Printing your own designs using the MOD-t can be an exhilarating experience. Seeing something you’ve created appear layer by layer is very rewarding, but it’s only possible if your design’s size, angles, and orientation are compatible with the MOD-t.

Here are some aspects of design that could greatly affect the overall “printability” of your work.

1) Size

Part of what makes the MOD-t great for homes, schools, and businesses is its lightweight, compact size. Designers should take heed of this space-saving design when sizing their models. The overall MOD-t printing envelope is 150mm x 100mm x 125 mm. You can set your file-viewing program to these specifications to test your design sizing before sending your .stl or .obj file to print. (Get our Cura profile information and learn more about using Cura with the MOD-t in this How-To blog post.)

How-to format designs for the MOD-t.
Can print: Dino Stapler. Cannot print: Dinosaur to-scale.

2) Angles

Overhangs, bridges, and other tricky angles can greatly affect print success. The MOD-t can handle angles, but when angles become too severe, the quality of your print will suffer. The MOD-t handles angles up to 45 degrees with ease and can still successfully print parts with angles of up to 60 degrees. Including angles any steeper than 60 degrees could be detrimental to your print, but you can add removable supports to help stabilize your print.

How-to format designs for the MOD-t.
The Hatched Egg Cup prints with supports for both the tricky overhang and bridge between the “legs.”

Similarly, a long or large bridge between two points in a design will fail without supports. Small gaps are manageable, but wider gaps should be treated like a 90 degree angle.

Think of it this way: Your print builds one layer at a time, like a layer cake with nice, thin layers. You can gradually build up curves and slight angles by adding differently shaped layers of cake, but if you try to build a sharp angle or add a layer in an area without support, your cake will collapse.

3) Orientation

Properly orienting your model is a vital step in the design process. Successful prints start with a flat base and build up in a way that creates gentle angles and easy bridges. A large flat base is more likely to succeed than a small base and a design with too small of a base could topple or fail to adhere.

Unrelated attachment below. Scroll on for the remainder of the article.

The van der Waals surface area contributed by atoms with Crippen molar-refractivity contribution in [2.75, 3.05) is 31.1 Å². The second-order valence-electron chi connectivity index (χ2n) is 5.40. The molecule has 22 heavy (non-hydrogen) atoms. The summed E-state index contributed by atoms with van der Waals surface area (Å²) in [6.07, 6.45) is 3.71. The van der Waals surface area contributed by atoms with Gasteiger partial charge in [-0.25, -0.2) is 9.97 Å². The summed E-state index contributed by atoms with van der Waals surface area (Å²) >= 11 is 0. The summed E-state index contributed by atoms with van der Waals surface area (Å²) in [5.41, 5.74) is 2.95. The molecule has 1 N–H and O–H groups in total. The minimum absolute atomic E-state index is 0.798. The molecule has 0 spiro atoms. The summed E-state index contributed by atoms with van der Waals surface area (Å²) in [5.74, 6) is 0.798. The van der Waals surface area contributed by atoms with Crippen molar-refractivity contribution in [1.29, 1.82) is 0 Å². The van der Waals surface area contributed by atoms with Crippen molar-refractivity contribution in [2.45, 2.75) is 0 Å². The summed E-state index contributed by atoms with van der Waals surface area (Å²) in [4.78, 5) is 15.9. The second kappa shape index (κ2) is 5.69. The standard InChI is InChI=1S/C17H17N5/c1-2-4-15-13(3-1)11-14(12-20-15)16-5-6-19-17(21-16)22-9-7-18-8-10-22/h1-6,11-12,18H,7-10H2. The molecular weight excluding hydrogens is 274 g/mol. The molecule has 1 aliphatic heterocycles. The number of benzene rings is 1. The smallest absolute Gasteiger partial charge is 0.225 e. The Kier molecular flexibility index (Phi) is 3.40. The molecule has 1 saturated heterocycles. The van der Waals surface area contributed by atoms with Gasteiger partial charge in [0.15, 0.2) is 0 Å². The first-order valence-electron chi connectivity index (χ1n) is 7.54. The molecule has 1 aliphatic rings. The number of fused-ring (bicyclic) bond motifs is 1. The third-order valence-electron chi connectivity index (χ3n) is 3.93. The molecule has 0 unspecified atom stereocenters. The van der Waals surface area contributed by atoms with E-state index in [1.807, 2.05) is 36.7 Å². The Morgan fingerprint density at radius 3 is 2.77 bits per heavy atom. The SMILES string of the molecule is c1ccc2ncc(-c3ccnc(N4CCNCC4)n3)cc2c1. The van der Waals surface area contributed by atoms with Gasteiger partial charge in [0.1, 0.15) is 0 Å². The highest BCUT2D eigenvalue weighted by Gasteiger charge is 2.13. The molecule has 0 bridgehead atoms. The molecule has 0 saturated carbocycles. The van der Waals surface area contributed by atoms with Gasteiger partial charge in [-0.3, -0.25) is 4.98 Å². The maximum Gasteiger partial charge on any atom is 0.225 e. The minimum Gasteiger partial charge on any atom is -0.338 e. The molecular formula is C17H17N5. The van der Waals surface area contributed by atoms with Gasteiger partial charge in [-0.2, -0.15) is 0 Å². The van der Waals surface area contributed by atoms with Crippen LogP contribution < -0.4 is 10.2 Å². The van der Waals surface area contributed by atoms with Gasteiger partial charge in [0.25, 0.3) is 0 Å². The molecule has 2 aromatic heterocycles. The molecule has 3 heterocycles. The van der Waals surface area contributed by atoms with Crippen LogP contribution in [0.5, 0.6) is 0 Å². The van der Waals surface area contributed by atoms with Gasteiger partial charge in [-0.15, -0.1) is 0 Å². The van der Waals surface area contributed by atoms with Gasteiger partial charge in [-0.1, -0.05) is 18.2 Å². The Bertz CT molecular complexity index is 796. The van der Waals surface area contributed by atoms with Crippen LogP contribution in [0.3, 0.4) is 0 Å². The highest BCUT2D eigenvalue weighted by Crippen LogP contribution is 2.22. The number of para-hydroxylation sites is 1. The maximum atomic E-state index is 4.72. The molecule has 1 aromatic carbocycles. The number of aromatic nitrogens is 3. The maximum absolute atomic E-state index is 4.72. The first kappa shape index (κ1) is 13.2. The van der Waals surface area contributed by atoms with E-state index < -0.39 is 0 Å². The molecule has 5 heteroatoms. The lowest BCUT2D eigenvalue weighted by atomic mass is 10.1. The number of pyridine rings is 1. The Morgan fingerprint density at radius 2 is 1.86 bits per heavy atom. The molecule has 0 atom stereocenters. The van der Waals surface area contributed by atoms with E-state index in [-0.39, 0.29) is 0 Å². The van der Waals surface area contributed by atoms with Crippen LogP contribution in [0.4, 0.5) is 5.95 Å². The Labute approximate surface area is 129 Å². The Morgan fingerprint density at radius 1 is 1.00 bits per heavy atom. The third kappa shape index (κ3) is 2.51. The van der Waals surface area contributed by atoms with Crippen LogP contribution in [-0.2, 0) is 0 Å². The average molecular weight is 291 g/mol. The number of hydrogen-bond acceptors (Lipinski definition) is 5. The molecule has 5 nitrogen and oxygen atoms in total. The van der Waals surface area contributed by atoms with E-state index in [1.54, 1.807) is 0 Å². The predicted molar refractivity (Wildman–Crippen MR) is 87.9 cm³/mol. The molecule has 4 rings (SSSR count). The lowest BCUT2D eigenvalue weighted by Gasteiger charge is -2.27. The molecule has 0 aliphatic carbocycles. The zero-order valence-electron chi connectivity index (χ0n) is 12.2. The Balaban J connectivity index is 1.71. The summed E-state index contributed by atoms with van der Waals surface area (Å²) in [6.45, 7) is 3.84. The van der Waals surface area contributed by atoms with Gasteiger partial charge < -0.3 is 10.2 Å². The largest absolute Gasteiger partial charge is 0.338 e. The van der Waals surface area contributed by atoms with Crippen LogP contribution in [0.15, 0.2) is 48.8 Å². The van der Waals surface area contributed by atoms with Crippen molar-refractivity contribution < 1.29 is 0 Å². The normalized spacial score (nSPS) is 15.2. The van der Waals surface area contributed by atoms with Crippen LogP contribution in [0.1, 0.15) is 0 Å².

It’s also important to consider details and lettering on the first layer. If details could be compromised because of build plate adhesion, orient the design so that the side with the most details does not face down.

For example, the Toothbrush Travel Buddy is printed at the angle shown below:

How-to format designs for the MOD-t.

While this orientation creates a larger bridge, it’s still short enough for the MOD-t to handle. The Toothbrush Travel Buddy’s facial expression is not touching the build plate, allowing the details to print clearly. The internal toothbrush guard is supported by the base layer and prints vertically without issue.

How-to format designs for the MOD-t.
Toothbrush Travel Buddy is ready for an adventure!

What other design aspects or tips would you share with a new modeler? Share them in the comments below.


  1. Tips & Tricks: Did You Know... - MadeWithMODt

    […] If you want to adjust settings even more, you can use a slicing program, like Cura, to adjust infill, wall thickness, brim presence, and more. Save your model as a .gcode file (also known as a “toolpath”) and it will create code that will instruct your MOD-t to take heed of your alterations. You can print this specialized .gcode through the New Matter desktop app. From the main page, click on “Settings” and then “Advanced Mode.” Your app will prompt you to load your .gcode file and then your MOD-t will load and print just like it would a New Matter Store design or an .stl upload. (You can get Cura profile information by emailing us at Learn more about formatting models for the MOD-t here.) […]

  2. Bob

    I’ve written New Matter twice about obtaining the Cura profile and have never heard back. I keep reading to email, and I do, but no response.

  3. How To: Use Cura with the MOD-t - MadeWithMODt

    […] For extra control over your print (such as infill, brim, or orientation edits), we suggest using Cura, an easy-to-understand slicing program. Slicers break down designs into layer and create code to tell your printer how to extrude to create your print. Using Cura, you can rotate, flip, scale, multiply, alter, and slice designs with ease. You can even make your Cura display mimic the size and characteristics of a MOD-t to help increase your print success. […]

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